> On 5 Jan 2018, at 00:38, Jordan Rose via swift-evolution
> <email@example.com> wrote:
> Furthermore, the old code needs to continue working without source changes,
> because updating to a new SDK must not break existing code. (It can introduce
> new warnings, but even that is something that should be considered carefully.)
> So: this proposal is designed to handle the use cases both for Swift library
> authors to come and for C APIs today, and in particular Apple's Objective-C
> SDKs and how they've evolved historically.
I will let your very comprehensive rationale brew a little bit more in my mind
and reread it, but I still think this is a bit leaning too much over to library
authors than library consumers (not unlike the closed by default discussion we
all had a while ago).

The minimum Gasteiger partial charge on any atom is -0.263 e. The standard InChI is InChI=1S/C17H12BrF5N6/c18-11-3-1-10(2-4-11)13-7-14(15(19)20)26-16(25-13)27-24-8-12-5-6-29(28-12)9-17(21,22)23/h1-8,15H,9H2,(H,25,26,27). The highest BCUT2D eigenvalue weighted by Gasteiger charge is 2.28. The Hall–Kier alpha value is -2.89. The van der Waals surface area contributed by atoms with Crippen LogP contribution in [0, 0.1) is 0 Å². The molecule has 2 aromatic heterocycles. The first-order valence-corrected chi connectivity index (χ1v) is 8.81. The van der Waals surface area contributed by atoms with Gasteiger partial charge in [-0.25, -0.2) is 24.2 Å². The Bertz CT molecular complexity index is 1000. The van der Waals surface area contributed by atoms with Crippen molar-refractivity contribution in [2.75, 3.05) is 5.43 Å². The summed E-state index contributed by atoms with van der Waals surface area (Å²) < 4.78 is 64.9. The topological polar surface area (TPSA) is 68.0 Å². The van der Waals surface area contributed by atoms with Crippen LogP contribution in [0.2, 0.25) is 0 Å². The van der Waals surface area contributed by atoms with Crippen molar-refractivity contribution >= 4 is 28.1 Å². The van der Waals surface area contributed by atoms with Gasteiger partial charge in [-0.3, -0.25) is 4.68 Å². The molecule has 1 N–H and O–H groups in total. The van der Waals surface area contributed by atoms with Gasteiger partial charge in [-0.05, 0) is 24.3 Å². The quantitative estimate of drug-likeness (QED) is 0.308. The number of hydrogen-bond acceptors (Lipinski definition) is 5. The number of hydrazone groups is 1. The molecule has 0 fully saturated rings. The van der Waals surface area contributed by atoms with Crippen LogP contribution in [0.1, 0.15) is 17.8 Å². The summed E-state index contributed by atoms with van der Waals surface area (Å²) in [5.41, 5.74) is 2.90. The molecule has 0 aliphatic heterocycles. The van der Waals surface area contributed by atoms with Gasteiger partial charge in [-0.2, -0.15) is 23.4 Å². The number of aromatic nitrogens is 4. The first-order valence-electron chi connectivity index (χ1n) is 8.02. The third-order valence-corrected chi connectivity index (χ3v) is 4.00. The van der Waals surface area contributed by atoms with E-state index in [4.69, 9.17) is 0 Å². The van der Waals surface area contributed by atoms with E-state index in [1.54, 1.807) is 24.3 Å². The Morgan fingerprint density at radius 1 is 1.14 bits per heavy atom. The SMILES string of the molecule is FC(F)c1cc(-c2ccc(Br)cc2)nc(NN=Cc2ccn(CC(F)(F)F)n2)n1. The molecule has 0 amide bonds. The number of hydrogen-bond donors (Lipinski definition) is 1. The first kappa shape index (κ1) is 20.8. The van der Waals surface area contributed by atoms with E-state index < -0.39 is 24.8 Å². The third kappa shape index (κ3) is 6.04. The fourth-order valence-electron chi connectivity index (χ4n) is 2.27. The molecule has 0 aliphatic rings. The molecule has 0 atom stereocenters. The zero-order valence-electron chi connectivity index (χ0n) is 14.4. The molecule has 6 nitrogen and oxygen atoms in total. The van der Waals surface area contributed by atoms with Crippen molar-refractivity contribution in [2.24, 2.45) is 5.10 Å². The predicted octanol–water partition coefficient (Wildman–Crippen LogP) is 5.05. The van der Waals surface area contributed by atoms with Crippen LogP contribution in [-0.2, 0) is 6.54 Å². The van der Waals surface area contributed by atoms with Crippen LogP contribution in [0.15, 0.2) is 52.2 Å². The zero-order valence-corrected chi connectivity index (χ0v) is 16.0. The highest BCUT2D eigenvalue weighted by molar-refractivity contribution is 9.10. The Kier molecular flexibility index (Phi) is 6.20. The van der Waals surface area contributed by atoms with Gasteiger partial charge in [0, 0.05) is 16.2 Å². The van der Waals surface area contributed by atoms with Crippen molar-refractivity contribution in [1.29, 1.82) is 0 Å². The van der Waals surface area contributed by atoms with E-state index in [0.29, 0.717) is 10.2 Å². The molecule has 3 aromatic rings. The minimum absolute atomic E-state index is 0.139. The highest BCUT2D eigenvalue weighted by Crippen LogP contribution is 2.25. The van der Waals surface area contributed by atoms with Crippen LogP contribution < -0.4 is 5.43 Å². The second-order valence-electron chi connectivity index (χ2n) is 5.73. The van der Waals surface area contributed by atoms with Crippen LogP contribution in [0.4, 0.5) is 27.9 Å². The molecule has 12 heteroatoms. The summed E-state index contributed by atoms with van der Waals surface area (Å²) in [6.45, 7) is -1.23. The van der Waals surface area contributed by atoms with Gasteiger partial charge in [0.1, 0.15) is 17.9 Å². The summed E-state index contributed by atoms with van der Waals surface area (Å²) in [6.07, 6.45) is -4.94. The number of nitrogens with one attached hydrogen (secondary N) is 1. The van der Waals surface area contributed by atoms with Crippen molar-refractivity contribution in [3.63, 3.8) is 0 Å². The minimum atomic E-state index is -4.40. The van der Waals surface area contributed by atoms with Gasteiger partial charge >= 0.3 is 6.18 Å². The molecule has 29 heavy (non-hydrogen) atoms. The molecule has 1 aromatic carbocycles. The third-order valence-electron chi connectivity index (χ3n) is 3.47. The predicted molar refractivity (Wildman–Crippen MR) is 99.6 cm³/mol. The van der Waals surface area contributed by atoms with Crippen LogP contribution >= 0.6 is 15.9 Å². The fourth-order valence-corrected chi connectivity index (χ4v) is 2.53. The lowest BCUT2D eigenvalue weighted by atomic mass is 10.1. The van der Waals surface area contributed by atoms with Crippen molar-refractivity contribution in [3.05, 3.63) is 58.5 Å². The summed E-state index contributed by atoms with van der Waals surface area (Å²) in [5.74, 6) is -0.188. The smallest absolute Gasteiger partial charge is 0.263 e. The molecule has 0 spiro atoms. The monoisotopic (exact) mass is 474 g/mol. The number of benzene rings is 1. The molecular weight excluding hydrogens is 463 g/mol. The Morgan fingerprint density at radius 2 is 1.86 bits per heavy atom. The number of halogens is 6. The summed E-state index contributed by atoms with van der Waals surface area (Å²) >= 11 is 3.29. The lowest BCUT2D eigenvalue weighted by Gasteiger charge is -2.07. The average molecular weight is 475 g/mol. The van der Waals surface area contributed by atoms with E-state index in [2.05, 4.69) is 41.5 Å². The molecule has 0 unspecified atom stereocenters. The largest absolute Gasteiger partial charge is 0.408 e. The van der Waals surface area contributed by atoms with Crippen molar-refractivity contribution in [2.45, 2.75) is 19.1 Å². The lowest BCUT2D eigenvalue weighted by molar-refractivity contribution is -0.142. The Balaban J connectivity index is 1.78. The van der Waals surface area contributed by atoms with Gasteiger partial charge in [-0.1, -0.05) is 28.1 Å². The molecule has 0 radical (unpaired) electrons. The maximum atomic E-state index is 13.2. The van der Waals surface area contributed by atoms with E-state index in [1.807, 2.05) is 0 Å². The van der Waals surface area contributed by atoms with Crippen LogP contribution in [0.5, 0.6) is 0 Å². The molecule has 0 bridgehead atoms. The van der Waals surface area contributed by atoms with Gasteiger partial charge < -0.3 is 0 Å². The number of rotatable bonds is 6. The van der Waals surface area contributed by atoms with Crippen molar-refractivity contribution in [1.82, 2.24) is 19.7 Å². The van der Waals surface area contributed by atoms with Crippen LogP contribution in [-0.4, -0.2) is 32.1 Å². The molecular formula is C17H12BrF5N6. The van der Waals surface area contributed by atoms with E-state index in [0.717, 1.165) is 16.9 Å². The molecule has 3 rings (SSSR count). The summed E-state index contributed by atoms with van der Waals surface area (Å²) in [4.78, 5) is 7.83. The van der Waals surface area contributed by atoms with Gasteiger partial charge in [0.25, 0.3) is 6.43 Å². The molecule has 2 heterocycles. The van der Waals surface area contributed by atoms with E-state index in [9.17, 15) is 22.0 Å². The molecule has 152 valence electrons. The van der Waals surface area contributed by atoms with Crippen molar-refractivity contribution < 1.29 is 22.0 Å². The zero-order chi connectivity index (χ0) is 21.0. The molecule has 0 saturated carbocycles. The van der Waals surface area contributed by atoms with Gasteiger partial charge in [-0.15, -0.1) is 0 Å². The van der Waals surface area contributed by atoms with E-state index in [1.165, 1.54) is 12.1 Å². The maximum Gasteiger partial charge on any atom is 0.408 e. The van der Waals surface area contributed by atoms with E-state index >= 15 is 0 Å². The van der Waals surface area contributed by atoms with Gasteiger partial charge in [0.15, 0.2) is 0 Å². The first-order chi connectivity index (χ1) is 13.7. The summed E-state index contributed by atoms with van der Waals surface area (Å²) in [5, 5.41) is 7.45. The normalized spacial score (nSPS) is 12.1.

I remain very unconvinced by the “updating library/SDK” must be source
compatible. Especially if it is major version change and a deprecated method
has been removed, methods have changed signature, etc... Backward compatible
runtime with code compiled against the previous SDK yes, source compatible no.
I feel like this change will make the life easier for library authors, but
risks making it easier and easier to make mistakes in apps using the libraries:
exhaustive switching over enums is a good important feature that risks going
away (the default matters) for not a huge effective benefit to app developers.
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